The massive and hasty transition to a huge global-scale remote workforce earlier this year has put an even bigger buzz on the topic of cybersecurity. While some governments and regulatory bodies such as the GDPR and EU’s Cybersecurity Act have already put more stringent measures in place to allow citizens to manage their digital footprint and alert member nations to potential bad actors and threats, staying ahead of cybersecurity threats is a difficult task. One thing is for sure and that is cybersecurity will dominate security concerns in coming years and most likely for the foreseeable future. Below are just a few of the biggest concerns that are facing leading cybersecurity professionals today.
There has been plenty of controversy regarding 5G networks and while phone carriers are singing praise, others are not so sure. Paul Lipman, the CEO of BullGuard, a leading internet security company, recently shared his concerns regarding 5G technology. “5G is set to be the most sweeping communication revolution we have ever experienced and will usher in an area of innovative new consumer services. Because 5G is a switch to mostly all-software networks, and upgrades will be like the current periodic upgrades to your smartphone, the cyber vulnerabilities of software poses potentially enormous security risks.”
There is also a trade war currently going on between Huawei, the leading manufacturer of 5G carrier equipment, and the United States over concerns that 5G equipment will allow foreign governments to spy on citizens.
Other professionals are predicting that 5G technology will create a minefield for security professionals as the number of connected devices sending and receiving will soar.
Josh Lemos, VP of Research and Intelligence for BlackBerry Cylance, stated “As cities, towns and government agencies continue to overhaul their networks, sophisticated attackers will begin to tap into software vulnerabilities as expansion of bandwidth that 5G requires creates a larger attack surface. Governments and enterprises will need to retool their network, device, and application security, and we will see many lean towards a zero-trust approach for identity and authorization on a 5G network.”
Cybersecurity professionals also believe that the US election this fall may cause an increase in hacking and cyberattacks. The 2016 election publicly revealed foreign disinformation campaigns designed to disrupt the election process. Social media was a huge catalyst for amplifying misleading and false information – which is still a problem today.
French Caldwell of The Analyst Syndicate says the actual act of voting could be at risk. “Hackers with ties to Russia did gain access to voter databases in some counties, but they did not alter voter data. The evidence of vulnerability of voter databases could tempt foreign actors to go even further in 2020 – not only gaining access, but perhaps locking down voter databases with ransomware. Ransomware attacks in the days just prior to the election would prevent the distribution of voter lists at polling places. Without the voter lists, election judges would not be able to verify registered voters, meaning thousands and maybe millions of people in affected localities would have to use provisional ballots or, if the ballots run out, may even not be able to vote at all.”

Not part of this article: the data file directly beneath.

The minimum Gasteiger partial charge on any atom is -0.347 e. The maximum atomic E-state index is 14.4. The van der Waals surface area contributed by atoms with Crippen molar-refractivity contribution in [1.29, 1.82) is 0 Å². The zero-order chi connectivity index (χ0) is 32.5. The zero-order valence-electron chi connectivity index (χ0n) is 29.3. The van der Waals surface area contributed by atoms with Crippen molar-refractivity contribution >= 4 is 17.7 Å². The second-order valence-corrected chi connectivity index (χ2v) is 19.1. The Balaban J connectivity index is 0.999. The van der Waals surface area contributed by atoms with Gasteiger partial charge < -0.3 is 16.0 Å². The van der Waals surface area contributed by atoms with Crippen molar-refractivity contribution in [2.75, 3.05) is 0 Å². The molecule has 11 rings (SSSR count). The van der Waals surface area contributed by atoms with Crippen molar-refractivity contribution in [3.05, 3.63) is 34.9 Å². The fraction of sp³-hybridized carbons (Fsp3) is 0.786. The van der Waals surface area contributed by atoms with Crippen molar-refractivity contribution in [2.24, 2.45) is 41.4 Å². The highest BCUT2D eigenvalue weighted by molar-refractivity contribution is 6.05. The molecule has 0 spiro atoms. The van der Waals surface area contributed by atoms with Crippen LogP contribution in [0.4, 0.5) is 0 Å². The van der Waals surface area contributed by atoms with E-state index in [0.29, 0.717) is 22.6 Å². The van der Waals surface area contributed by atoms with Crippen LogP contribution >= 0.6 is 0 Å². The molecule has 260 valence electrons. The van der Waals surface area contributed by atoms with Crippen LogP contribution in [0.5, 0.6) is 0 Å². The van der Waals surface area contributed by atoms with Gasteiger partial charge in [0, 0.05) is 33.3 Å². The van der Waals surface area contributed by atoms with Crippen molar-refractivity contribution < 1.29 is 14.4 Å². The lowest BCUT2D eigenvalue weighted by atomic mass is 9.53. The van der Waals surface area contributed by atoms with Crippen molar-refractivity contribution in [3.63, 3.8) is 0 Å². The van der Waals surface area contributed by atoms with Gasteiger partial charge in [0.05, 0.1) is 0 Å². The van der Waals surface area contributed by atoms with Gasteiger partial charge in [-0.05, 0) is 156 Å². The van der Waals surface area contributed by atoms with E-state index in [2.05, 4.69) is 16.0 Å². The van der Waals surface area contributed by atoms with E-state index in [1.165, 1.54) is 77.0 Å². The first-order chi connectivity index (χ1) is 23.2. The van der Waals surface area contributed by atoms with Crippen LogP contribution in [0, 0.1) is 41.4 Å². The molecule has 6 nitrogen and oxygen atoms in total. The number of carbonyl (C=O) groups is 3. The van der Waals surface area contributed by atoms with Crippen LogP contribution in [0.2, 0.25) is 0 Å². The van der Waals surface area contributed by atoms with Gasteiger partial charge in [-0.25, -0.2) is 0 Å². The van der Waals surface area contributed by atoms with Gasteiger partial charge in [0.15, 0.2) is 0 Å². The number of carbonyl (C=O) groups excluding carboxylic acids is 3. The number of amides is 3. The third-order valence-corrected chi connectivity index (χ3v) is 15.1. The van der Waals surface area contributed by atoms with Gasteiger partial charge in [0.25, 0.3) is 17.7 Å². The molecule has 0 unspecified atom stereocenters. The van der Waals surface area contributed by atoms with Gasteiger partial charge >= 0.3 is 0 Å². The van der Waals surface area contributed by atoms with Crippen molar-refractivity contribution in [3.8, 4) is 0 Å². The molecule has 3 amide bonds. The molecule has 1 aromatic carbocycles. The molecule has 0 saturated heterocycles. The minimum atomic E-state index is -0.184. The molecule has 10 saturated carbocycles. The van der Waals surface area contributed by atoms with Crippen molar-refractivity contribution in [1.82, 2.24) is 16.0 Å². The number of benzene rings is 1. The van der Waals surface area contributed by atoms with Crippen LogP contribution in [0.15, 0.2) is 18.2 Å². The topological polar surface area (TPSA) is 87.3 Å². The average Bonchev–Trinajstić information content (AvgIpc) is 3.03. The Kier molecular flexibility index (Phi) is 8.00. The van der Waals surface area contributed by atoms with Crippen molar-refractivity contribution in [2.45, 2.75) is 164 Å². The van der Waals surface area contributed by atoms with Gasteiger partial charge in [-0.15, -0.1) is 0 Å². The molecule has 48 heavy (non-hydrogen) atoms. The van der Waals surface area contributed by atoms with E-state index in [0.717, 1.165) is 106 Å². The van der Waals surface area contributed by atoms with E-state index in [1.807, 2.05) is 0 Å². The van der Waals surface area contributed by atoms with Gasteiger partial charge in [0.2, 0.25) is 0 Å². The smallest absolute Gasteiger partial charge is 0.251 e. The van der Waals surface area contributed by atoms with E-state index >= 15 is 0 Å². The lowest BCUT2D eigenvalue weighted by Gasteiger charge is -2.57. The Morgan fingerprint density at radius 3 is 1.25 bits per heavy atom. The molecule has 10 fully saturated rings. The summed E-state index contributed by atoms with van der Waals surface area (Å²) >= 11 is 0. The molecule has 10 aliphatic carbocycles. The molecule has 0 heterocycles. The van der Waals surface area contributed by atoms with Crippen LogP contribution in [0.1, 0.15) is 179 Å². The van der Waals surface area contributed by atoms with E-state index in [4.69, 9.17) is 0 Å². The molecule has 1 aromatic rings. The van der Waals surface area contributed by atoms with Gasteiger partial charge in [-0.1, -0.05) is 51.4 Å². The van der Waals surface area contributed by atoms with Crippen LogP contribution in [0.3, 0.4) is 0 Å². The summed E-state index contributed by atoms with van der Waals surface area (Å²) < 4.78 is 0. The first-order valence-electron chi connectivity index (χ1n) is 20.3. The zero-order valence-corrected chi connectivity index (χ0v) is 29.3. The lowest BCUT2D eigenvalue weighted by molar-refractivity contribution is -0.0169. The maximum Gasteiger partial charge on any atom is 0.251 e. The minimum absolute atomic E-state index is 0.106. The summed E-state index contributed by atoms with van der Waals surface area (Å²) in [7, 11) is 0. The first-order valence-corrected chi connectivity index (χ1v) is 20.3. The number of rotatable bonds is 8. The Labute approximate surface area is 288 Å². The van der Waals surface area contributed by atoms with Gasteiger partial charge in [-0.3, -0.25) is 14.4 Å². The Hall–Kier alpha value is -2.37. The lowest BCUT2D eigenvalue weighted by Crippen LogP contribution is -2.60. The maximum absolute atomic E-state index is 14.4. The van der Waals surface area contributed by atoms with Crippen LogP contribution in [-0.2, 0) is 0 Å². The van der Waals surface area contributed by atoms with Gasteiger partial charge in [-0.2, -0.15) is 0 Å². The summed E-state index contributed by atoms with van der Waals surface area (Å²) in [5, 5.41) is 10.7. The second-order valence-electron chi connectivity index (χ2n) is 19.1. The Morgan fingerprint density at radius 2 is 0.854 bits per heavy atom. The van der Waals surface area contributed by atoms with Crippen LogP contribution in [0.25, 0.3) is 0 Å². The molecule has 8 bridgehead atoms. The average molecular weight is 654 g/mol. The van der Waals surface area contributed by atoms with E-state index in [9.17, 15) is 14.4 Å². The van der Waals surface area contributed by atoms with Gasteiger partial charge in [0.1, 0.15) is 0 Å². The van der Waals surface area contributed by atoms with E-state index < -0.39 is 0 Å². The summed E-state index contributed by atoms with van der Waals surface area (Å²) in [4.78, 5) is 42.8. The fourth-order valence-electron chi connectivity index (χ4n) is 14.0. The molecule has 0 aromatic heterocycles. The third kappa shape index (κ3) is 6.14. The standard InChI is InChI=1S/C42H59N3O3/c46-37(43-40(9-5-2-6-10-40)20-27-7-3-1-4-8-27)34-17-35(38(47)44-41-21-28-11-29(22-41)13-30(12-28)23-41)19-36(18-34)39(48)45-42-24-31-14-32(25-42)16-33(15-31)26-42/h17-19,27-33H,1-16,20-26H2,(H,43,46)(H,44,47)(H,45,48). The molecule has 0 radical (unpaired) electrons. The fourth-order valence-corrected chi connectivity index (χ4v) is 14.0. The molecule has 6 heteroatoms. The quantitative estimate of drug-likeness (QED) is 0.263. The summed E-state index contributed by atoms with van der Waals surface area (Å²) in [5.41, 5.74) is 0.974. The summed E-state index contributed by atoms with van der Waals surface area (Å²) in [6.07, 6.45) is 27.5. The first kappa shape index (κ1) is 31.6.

Chairman of BugCrowd, Casey Ellis, says “much of the voter narrative on election security focuses on the cybersecurity elements,” which he predicts will make agencies more accountable. “The good news is, we’re already seeing a move in the right direction with the call for vulnerability disclosure programs across agencies, which would allow whitehat hackers to help surface flaws in election websites and applications in lead up to and through the elections.” In other words, we should expect hacking and we should also expect accountability.
Although they have been around for a while, phishing emails are not going anywhere anytime soon. The Director of Cybersecurity at Uptake, Matt Jakubowski said “phishing is still one of the number one ways an attacker will get into a network or infect users.” and advised that hackers will continue to exploit avenues like email because organizations need to allow email access.
“While there are threats that you can completely mitigate by disabling a service or whitelisting/blacklisting, phishing is not one of those as you have to allow access to email,” says Christopher Hass, Director of Information Security and Research at Automox. “It is also much easier to craft a good-looking phishing email than it is to discover and weaponize a zero-day.”
PJ Kimer, the founder of Illumio further explains that people around a main target can also be at risk. “Whether it’s the child of an executive, an executive assistant, or even someone with administrative privileges, it only takes one wrong click for them to implant malware on their parent’s phone, opening up the back door for a bad actor to get into the company network.”
While there is no magic or foolproof method against cyberthreats, being prepared, and having the right team of pro-active experts at your organization’s side is the best key to being protected. Threats can damage so much more than just data; they can completely destroy the functionality and reputation of an organization. To learn how MBC can address threats head-on with our cutting edge cybersecurity protection services, get a free assessment today